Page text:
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United States Department of Agriculture

Agricultural Research Service

Title: Detection of Putative Loci Affecting Milk Production and Composition, Health and Type Traits in a U.S. Holstein Population

item Ashwell, Melissa
item Da, Yang
item Vanraden, Paul
item Miller, Robert
item Rexroad Jr, Caird

Submitted to: Journal of Dairy Science
Publication Type: Peer Reviewed Journal
Publication Acceptance Date: July 28, 1998
Publication Date: N/A

Interpretive Summary: Our long-term goal is to identify chromosomal regions important for milk production, health, reproduction and type traits in the US commercial Holstein population. Detection of genetic markers located near important gene controlling these traits might be rewarding to breeders and also to researchers for use in marker-assisted selection. The objective of this study was to identify DNA markers that could be used in the selection of bulls. Twenty DNA markers were studied in seven large US Holstein families. Variations with some of these DNA markers were associated with significant effects for protein percentage and productive herdlife in two families. Selection on these markers may increase genetic gain within these families.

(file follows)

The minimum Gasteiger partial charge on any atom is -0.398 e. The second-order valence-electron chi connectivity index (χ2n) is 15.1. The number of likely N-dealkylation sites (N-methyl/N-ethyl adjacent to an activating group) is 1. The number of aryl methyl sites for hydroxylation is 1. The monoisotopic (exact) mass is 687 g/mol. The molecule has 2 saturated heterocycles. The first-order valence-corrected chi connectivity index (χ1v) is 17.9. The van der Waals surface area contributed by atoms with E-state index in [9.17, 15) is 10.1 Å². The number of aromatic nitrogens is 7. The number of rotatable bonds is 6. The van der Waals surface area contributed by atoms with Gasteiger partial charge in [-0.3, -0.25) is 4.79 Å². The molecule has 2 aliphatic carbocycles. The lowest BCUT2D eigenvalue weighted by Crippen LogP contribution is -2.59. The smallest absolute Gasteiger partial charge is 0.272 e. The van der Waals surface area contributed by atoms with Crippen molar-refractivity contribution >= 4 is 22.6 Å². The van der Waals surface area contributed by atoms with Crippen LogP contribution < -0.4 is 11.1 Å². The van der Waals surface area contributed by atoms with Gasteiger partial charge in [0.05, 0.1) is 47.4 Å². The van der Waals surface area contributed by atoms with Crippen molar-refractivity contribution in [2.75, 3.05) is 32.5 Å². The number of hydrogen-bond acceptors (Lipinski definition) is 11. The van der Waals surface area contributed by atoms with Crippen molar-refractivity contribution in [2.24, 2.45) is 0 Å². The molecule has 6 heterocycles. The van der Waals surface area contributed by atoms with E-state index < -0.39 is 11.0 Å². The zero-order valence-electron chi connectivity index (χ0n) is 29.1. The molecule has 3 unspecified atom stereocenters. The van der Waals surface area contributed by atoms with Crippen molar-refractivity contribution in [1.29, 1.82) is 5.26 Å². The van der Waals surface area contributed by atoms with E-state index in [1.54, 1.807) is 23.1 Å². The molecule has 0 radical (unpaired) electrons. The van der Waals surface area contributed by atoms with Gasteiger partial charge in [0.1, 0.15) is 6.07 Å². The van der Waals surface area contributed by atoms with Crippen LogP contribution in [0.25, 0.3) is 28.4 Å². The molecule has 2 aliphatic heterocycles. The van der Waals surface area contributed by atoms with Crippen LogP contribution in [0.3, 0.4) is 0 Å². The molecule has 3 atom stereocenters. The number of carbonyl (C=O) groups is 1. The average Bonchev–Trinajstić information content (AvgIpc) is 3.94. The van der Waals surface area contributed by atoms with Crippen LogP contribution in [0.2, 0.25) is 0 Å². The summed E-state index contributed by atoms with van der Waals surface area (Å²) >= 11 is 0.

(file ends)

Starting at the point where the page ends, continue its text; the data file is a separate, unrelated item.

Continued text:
Technical Abstract: Quantitative trait loci affecting milk production and composition, health, and type traits were studied in seven large US Holstein grandsire families using the granddaughter design. The families were genotyped at twenty microsatellite markers on 15 chromosomes, and the effects of the marker alleles were analyzed for 28 traits (21 type traits, 5 milk production and composition traits, somatic cell score, and productive herdlife). Markers BM415 on chromosome 6 and BM6425 on chromosome 14 were associated with increased protein percentage in a single grandsire family. The latter marker had a lower probability of being associated with changes in milk yield and fat percentage in the same family. Increases in productive herdlife were associated with an allele at marker BM719 on chromosome 16 in one grandsire family. Selection on these markers may increase genetic gain within these families.

Last Modified: 4/22/2015
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